Key takeaway: Identify what is within, and outside, your control. For things that fall within, work for what you want. For things that fall outside, do what you can, then assign the outcome to the universe and let it go.
3. Prioritize and set boundaries
It’s a bit ironic that setting boundaries can liberate you. But without them, you can succumb to boundaries that are set for you by other people (don’t let that happen!).
The first step is to prioritize — decide on a handful of goals that are most important to you (having 10 priorities negates having any at all). Focus your energy. For everything else, if it’s not a hell yes, it’s a no.
The second step is to create and set your boundaries. In theory, it’s simple enough: Determine what really matters to you; keep your eyes on those goals; execute toward them. If you don’t set boundaries, you might become distracted or end up working on other people’s priorities instead of your own.
There are different types of boundaries: physical, temporal, and value-based.
- In the virtual-first working world, physical boundaries could be your office setup or Zoom etiquette. Essentially, it’s how spatial layouts, visual stimuli, and tactile objects impact your working habits or interpersonal relations with coworkers.
- Temporal boundaries could be your schedule, working hours, calendar non-negotiables, or meeting protocols. More simply, it’s how time is spent to align with both your professional commitments and personal lifestyle.
- Lastly, value-based boundaries are deeply individualistic — they could be reflections of your behavioral standards or moral guidelines. Fundamentally, it’s how the concept of humanity is applied in your personal life as well as your work life.
In reality, setting boundaries is the easier piece. The third and final step is maintaining them consistently, which is a bit of a struggle. This is where awareness, communication, and accountability come into play.
- Awareness involves being attuned to your personality, habits, preferences, and behavior. Knowing how you tick helps prepare you to establish boundaries and push back whenever necessary.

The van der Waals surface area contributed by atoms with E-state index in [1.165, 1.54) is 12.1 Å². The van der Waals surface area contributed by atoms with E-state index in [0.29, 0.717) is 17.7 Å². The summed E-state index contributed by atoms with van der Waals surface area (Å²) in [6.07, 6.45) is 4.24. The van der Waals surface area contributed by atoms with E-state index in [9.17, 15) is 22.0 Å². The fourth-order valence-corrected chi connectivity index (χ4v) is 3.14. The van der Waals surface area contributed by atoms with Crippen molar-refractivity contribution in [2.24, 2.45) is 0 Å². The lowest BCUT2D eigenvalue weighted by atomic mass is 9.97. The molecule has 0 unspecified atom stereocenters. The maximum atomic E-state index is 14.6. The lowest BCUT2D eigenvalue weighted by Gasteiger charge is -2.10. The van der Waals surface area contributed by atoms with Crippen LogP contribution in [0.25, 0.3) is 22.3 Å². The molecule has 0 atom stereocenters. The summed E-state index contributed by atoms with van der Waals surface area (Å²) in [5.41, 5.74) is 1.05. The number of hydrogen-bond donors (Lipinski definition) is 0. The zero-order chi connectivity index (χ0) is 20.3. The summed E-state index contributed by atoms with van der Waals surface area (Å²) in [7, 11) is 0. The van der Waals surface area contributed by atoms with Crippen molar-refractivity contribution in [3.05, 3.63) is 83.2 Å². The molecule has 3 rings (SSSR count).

- Communication is key — the manner in which you convey expectations will dictate how successful you can be in maintaining your boundaries.
- For the accountability piece, as John Donne says, “No man is an island.” This is where other people — whether a coach, mentor, coworker, family member, or friend — can help hold you accountable so you can remain true to your goals.
Key takeaway: Prioritize a handful of key goals and establish boundaries for what’s important to you. Let go of the need to do everything all at once, all of the time.
4. Plan and prepare, but be open
In order to refine the art of letting go, you have to rigorously plan for different scenarios and prepare for contingencies. Don’t be a pessimist and expect the worst; don’t be an optimist and hope for the best. Be a realist and expect that things will not always go according to plan — we live in an imperfect, unpredictable, and constantly changing world. Expect to encounter bumps, hiccups, swerves, and curveballs thrown at you.
When the unexpected occurs, which it inevitably will, be sure that it doesn’t take you entirely by surprise. Try to see it coming, so that you’re mentally prepared to pivot as needed.
Key takeaway: Thoughtfully prepare, and always include buffers and unknown variables in your plans. Having a realist’s mindset will help you remain nimble without requiring you to know the unknown.
Even when you apply these four practices for letting go, there might still be instances where you want things to be perfect — and that’s OK. Personally, these practices have allowed me to better identify when and why I should aim for perfection. By letting go of the things that don’t bring increasing intrinsic returns, as well as the things I can’t control, I’ve found more freedom and happiness. I’ve learned to enjoy the ride, and I hope you will, too.
About the author: Joyce Shin thinks through business design, strategic systems, and optimized processes to unblock teams and empower individuals to do their best work. She currently serves as the business manager for the Dropbox Design organization.
About the artist: Rodrigo Dada was born in 1987 in San José, Costa Rica, of salvadoran parents. He studied Photography in E.F.T.I. School Madrid and currently resides in Mexico City where he studies film in el Centro de Capacitación Cinematográfica.